If you are not comfortable teaching your kids how to shop well because you are just learning yourself, take some time before you shop to read up on how to shop healthy, even on a budget. You don’t have to be an expert, and you certainly don’t have to be perfect. You just have to start somewhere!

Prepare (and eat) most meals together

After you get home from the market, don’t let the education end there. Take the time to prepare meals together, teaching your kids how to incorporate fresh ingredients and season foods with herbs and spices instead of salt. A kid who is confident in the kitchen is less likely to fall back on pre-packaged, processed food and more likely to have at least a few healthy staple dishes they can make as they grow older. If you are uncertain in the kitchen, make it a family project to learn to cook. The Kitchn offers a free, 20-lesson online cooking school that teaches procedures with tutorials and delicious “homework.” All lessons are available online for the price of an email address. You can incorporate these lessons into weekly meal planning.

Bonus: teaching your kids how to cook can result in some spectacular Mother’s or Father’s Day breakfasts-in-bed.

Allow room for treats

There is room in healthy eating for treats. Dessert is not inherently bad for you. The key here is moderation and portion size. A slice of cake should not be as big as your head, and it should not happen every day. Teach your kids that dessert can be a fresh, juicy peach or a handful of sweet cherries, too. If you do incorporate other types of dessert, make it yourself instead of buying it ready-made. This way you control the sugar and you can use the best ingredients (e.g., antioxidant-rich dark chocolate instead of the more nutritionally flabby milk chocolate). Branch out and try kid-friendly but still healthy desserts like strawberry banana cream poppers or fresh fruit or small pieces of homemade cake in a sweet yogurt dipping sauce.

Break a sweat every day

A healthy eating habit that has nothing to do with healthy eating is movement. The recommended amount of daily exercise for kids is 60 minutes, but chances are good they are not getting it. Chances are good you aren’t squeezing in your 45 minutes a day either. Combine the two and help kids develop the habit of movement in their day by breaking a sweat doing something every day. This can be walking the dog, playing catch, running an obstacle course: anything that gets your heart beating fast enough to break a sweat. Sitting is an epidemic, and movement is the cure. If your kids have time to watch TV, they have time to exercise. On bad-weather days find a dance tutorial on YouTube and learn hip hop (laughter is also good medicine) or use Dance, Dance Revolution or the Wii Sports games to have fun while you exercise.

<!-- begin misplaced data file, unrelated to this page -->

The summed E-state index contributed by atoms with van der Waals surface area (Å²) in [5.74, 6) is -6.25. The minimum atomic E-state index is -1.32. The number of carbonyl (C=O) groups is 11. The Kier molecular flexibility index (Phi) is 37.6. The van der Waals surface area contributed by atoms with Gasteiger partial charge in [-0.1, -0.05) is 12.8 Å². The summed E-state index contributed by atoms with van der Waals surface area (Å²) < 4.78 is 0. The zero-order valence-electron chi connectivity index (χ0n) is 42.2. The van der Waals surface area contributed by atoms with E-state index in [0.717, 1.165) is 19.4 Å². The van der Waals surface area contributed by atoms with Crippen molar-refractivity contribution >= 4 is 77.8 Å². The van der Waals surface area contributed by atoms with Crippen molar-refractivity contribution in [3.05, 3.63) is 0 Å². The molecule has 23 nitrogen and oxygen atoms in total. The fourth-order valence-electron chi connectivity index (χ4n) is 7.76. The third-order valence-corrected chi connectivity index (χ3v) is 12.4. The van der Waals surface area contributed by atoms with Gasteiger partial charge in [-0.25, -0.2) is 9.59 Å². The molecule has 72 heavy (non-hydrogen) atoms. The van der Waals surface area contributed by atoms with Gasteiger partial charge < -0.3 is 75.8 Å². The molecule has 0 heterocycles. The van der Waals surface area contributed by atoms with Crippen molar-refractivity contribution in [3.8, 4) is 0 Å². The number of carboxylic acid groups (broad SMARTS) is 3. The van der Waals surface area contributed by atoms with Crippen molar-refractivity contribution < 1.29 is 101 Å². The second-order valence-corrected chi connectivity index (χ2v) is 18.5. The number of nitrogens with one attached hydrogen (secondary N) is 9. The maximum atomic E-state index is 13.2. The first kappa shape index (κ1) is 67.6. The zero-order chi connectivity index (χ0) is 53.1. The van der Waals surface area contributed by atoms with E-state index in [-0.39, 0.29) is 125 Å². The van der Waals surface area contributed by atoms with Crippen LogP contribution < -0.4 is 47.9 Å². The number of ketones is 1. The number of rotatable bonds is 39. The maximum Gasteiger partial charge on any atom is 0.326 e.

Plant a garden

One of the most powerful things you can do to help your kids develop healthy eating habits that they will carry into adulthood is to teach them where their food comes from. You don’t need a large piece of land to plant a garden. Even pots on a fire escape will work, and many vegetables come in smaller varieties especially developed for container gardening. Take your kids with you to the local nursery and pick out some vegetables to grow. You can even start them indoors from seed in the coldest winter months and then move them outside as the weather grows warmer.

The goal here is twofold. First, kids are more likely to eat what they have grown themselves, and second, it is important to understand what it takes to grow and harvest the food you eat. This makes kids more educated shoppers as they grow up and more inclined to appreciate the labors of the farm.

Helping your kids develop healthy eating habits can mean making a few changes; what changes have you made?

Image by Coqui the Chef via Flickr